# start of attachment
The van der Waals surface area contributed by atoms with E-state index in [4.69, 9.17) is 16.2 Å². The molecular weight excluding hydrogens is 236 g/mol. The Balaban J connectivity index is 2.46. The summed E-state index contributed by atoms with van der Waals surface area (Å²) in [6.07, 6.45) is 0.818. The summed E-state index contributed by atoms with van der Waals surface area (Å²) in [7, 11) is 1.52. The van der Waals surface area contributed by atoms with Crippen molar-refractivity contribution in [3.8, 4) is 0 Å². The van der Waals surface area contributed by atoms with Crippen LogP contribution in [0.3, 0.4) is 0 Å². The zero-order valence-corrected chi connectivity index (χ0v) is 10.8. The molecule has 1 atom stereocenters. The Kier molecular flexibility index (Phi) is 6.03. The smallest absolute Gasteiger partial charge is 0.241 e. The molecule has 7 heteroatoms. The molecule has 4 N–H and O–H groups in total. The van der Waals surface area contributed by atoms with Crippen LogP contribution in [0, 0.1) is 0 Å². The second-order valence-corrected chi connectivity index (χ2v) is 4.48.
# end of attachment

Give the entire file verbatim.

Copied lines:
The van der Waals surface area contributed by atoms with E-state index in [4.69, 9.17) is 16.2 Å². The molecular weight excluding hydrogens is 236 g/mol. The Balaban J connectivity index is 2.46. The summed E-state index contributed by atoms with van der Waals surface area (Å²) in [6.07, 6.45) is 0.818. The summed E-state index contributed by atoms with van der Waals surface area (Å²) in [7, 11) is 1.52. The van der Waals surface area contributed by atoms with Crippen molar-refractivity contribution in [3.8, 4) is 0 Å². The van der Waals surface area contributed by atoms with Crippen LogP contribution in [0.3, 0.4) is 0 Å². The zero-order valence-corrected chi connectivity index (χ0v) is 10.8. The molecule has 1 atom stereocenters. The Kier molecular flexibility index (Phi) is 6.03. The smallest absolute Gasteiger partial charge is 0.241 e. The molecule has 7 heteroatoms. The molecule has 4 N–H and O–H groups in total. The van der Waals surface area contributed by atoms with Crippen LogP contribution in [0, 0.1) is 0 Å². The second-order valence-corrected chi connectivity index (χ2v) is 4.48.